KERMIT E. McDUFFIE DIED. This community was grief stricken when news came that Kermit E. McDuffie, 27 years old, of Uptonville, died Tuesday in a Waycross hospital of pneumonia. Several weeks ago he was stricken with pneumonia and shortly afterwards he was taken to a Waycross hospital where he stayed until Tuesday when the Death Angel called. The deceased is survived by his parents, Mr. and Mrs. W.L. McDuffie; two brothers, H.P. McDuffie and H.E. McDuffie; four sisters, Mrs. F.K. Trogdon, Thyra McDuffie, Monnie McDuffie and Verona McDuffie. Miss Thyra McDuffie is a teacher at the Folkston High School and Miss Monnie is a teacher in the Moniac School. He was a member of the Missionary Baptist Church. His untimely death came in the prime of life. He is mourned by scores of friends. His funeral was at Folkston Baptist Church and interment was at Folkston Cemetery.
January 31, 1936
WEDDING. A wedding of much interest is that of Miss Annie Jane Vickery to Mr. Bill McQueen which took place at Fernandina Monday. The bride is the daughter of Mr. and Mrs. Jesse W. Vickery and the groom is the son of Col. and Mrs. A.S. McQueen. Friends are wishing for the happy young couple a happy and prosperous future.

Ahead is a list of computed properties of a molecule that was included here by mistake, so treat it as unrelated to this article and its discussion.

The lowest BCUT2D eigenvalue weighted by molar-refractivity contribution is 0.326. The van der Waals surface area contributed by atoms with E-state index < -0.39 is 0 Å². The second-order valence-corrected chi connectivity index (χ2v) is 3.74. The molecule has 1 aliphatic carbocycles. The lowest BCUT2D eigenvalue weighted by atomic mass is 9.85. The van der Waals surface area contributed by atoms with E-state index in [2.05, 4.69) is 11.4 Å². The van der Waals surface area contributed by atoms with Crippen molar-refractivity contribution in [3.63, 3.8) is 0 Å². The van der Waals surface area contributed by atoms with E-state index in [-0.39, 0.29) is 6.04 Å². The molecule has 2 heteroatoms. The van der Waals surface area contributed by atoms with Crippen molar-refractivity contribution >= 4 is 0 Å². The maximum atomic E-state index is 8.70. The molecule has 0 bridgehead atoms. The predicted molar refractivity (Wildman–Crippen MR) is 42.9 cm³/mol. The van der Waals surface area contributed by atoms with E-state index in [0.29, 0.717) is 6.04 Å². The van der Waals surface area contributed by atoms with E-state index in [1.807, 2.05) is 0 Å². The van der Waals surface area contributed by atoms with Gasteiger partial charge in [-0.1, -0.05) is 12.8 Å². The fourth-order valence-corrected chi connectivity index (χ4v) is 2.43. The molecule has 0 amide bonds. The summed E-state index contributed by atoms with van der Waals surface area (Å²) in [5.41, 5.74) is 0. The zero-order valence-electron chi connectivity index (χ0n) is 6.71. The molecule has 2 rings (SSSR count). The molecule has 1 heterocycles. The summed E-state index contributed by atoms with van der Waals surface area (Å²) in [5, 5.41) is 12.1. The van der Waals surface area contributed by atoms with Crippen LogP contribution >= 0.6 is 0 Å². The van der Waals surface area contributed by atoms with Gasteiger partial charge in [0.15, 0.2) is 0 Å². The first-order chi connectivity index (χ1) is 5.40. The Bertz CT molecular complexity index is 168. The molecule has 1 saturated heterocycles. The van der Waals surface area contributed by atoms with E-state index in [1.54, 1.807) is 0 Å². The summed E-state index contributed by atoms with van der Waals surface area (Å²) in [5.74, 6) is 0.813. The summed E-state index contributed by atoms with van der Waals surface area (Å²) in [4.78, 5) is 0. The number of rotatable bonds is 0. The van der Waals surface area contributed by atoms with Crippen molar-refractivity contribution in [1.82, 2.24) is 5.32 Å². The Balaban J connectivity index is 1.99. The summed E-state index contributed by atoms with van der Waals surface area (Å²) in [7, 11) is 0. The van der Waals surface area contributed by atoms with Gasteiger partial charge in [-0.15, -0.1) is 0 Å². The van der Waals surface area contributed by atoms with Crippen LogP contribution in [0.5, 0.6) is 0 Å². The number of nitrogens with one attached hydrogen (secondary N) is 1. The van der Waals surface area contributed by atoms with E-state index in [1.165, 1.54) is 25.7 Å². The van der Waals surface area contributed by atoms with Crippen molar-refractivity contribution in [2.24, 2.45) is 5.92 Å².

NEW CCC CAMP. News comes this week that Charlton will in the near future have a side CCC camp at the site at Homeland Park where the original CCC camp was located. There will be some sixty boys transferred from the Camden County camp. The side camp is being established for the purpose of seeding the firebreaks with carpet grass. The seed has been obtained by the T.P.O. It is not known as yet who will be in charge of the work.
BOX SUPPER AT TRADERS HILL METHODIST CHURCH. Everyone is cordially invited to come and bring a box to the box supper to be held at Traders Hill Church Saturday night. The purpose of the supper is to repair the organ, buy lamps and new song books for the church. We do not wish to interfere with the regular services at Philadelphia or elsewhere. Attend your service and come to Traders Hill afterwards. After getting books and repairing the organ we plan to organize a singing class.
NEW BABY. Mr. and Mrs. Harford Russell are the fond parents of a nine-pound son born January 27th.
ADDITION TO GLEN GOWEN OBITUARY. In our account of the death of Glen Gowen last week it was not reported that he was survived by a wife. This was due to the fact that we were unable to learn more than street talk that Glen was married. We now have an authentic report that he was married in Waycross Saturday night before his death Sunday to Miss Addie Crews. We were glad to get this information and make a report of it.